THE lack of safe sex on screen has led Marina Solomon to investigate just why films and television shows avoid depicting safe sexual practices.
Sex scenes are almost inevitable when it comes to films and TV shows these days. Awkward, raunchy, funny or downright steamy; they’re pretty much unavoidable.
But how realistic are these sex scenes, and why more often than not, do they not promote safe sex?
Every now and then a film or show comes along that drops the word ‘condom’ into the conversation, or the camera pans across a condom packet next to the bed. But why, in this day and age, are films not showing the act of putting the condom on?
Australian filmmaker and former RMIT teacher, Christine Rogers (The Forest), finds that films are more for entertainment and pleasure rather than being educational. If every film “[stopped] to think about protection in a film, [it] blows the mood.”
When asked if she’d ever implement it into her films, Rogers spoke about her upcoming film and states, “whilst pregnancy is no longer an issue in this day and age, STI’s are rampant and more awkward to talk about.”
Whilst it is an important topic, Rogers maintains filmmakers do not find it artistically appealing, but that she would possibly explore the subject more if the film she were creating was based around teenagers. She’d go so far as to even making comedic light of the whereabouts of the condom, and the decision that follows.
…whilst pregnancy is no longer an issue in this day and age, STI’s are rampant and more awkward to talk about.
Award winning feminist erotic filmmaker, Anna Brownfield, has unlike most, shown the practice of safe sex in her films. Though she might not have explicitly shown the actor reaching for a condom, she has cut to scenes where the condom is visible during sex.
Brownfield does, however, share the similar beliefs of other filmmakers saying that actors reaching for protection often ruins the romanticism and passionate moments.
“Even in erotic films and porn it’s not usually shown, because it breaks the fantasy.”
Brownfield believes that safe sex in films is extremely important, maintaining that it’s significant to show safe sex and even the negative outcomes that come from the practice.
“It has become a prevalent idea that the practice of safe sex is just a matter of contraceptive, with people forgetting that STI’s usually follow,” she says.
Even in erotic films and porn it’s not usually shown, because it breaks the fantasy.
Meanwhile, creator and director of the Made in Melbourne Film Festival, Ivan Malekin, finds that usually filmmakers want things to be sharp and snappy – anything that is not crucial to the story or the character is superfluous and therefore cut.
Malekin also suggests that the issue relates quite heavily in relation to Hollywood’s perception of sex, where scenes tend to be sensationalised. True depictions of sex aren’t high on the agenda as titillation is more compelling.
Malekin found that while films might not show the practice of safe sex, a number of films show the outcome of a couple who have not used protection, such as Juno and Dallas Buyers Club.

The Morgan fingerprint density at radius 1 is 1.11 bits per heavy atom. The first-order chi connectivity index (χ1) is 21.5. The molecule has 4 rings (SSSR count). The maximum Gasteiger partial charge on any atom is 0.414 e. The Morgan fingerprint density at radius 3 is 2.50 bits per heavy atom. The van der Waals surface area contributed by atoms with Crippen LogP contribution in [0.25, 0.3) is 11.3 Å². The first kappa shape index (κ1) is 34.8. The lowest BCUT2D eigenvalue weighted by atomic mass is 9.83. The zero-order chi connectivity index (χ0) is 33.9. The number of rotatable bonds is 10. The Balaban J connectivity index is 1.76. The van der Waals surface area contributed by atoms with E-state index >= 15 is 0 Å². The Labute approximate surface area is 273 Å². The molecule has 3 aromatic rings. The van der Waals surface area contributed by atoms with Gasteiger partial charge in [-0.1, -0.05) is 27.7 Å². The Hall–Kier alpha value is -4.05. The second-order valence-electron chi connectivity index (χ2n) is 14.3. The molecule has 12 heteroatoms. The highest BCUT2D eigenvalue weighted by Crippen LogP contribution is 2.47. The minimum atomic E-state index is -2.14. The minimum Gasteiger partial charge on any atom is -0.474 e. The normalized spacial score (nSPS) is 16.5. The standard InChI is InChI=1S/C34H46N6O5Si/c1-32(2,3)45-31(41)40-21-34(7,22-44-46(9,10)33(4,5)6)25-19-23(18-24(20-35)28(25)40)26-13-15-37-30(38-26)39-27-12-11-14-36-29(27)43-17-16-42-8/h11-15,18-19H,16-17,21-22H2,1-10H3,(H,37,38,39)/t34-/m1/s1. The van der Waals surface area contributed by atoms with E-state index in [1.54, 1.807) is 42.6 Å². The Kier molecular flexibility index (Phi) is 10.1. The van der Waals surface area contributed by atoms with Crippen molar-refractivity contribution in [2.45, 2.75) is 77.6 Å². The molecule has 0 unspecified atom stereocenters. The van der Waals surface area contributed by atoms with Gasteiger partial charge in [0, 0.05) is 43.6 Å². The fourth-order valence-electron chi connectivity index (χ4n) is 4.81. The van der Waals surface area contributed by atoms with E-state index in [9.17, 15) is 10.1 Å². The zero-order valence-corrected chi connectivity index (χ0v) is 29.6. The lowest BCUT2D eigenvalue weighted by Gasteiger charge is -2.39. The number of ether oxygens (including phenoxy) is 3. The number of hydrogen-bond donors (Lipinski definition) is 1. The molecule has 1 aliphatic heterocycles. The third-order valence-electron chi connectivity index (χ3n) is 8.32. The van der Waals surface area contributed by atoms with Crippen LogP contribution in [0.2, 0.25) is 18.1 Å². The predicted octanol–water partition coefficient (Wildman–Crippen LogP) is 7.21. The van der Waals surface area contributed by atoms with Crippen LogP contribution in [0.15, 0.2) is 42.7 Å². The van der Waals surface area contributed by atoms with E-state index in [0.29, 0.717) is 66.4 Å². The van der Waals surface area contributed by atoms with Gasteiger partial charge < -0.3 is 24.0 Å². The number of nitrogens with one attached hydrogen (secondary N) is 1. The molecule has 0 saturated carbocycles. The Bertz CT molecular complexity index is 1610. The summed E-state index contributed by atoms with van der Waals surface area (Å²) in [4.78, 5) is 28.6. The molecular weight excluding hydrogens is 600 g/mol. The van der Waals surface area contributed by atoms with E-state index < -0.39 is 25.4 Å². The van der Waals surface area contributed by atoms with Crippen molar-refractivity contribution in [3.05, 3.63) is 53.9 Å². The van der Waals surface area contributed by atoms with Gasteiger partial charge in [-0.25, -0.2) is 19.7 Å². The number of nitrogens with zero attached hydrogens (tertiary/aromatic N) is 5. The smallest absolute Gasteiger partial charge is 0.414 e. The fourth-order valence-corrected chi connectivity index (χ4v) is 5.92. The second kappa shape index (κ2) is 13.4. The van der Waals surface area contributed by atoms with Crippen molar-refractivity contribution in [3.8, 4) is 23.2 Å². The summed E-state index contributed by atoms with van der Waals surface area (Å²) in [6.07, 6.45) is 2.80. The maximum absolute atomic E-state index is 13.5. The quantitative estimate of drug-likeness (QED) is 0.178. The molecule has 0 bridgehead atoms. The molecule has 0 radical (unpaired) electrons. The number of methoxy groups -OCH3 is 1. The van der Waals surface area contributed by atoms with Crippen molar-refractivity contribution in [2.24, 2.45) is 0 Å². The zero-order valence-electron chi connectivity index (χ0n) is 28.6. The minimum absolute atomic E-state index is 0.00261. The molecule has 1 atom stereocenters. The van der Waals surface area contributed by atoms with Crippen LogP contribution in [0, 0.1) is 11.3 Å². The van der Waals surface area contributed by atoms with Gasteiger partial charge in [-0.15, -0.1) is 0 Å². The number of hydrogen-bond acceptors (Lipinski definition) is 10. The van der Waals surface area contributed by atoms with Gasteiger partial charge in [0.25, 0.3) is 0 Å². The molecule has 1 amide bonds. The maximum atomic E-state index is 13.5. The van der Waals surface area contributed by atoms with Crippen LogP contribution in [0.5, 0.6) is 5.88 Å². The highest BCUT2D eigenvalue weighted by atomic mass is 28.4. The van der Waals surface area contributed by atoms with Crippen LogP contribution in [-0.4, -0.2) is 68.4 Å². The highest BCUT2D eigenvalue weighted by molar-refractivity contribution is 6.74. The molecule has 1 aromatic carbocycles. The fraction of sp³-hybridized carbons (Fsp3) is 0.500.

Whilst Malekin himself has never shown the act in any of his films, he tantalises with the idea, suggesting that he would show the act if he were to make a film which called for grittiness or realism.
When the filmmakers were asked if they could list any mainstream films that practiced safe sex, all came up empty. They seemed to have found the question a ‘tough one’ and that the act appeared to be so rare they were unable to think of anything.
Given the influential control films can have on people these days, withholding scenes depicting safe sexual practices simply because they ‘blow the mood’, or ‘ruin the passion’, may send a wave of bad messages to current and future generations who’ve been taught to believe condom application would ruin their passionate moments.
Not all films, however, are like this. In those instances where films do promote an awareness of safe sex, there are those awkward few seconds that lead to the passion, suggesting perhaps that there might not be anything wrong at all with the practice of safe sex.
Below are examples of films that hint at the idea of safe sex and films that show the awkward moment that sometimes occurs with the introduction of condoms (NSFW):
The First Time
Dave and Aubrey have a bit of an awkward fumble for a condom when having sex for the very first time.
The Spectacular Now
Sutter and Aimee are about to have sex, and there’s that awkward moment when there’s a bit of a condom situation, alas, they got it working.
Sex & The City: Streets of Dubai
Not so much a sex scene, but it’s good to know Samantha from Sex & The City is always using protection.
A sex comedy classic, this scene sees Jim’s dad give his son some pretty funny and awkward advice.
Though not a sex scene, this clip does show the promotion of safe sex (and a little bit of Zac Efron).
The 40 Year Old Virgin
Andy struggles with the condom procedure for a while and if you thought that was awkward, wait until the end of the scene!
Do you feel there should be more safe sex on film? How important do you think it is for films to promote safe sex? Is it important at all? If you have any opinions about it, share your thoughts in the comments section below!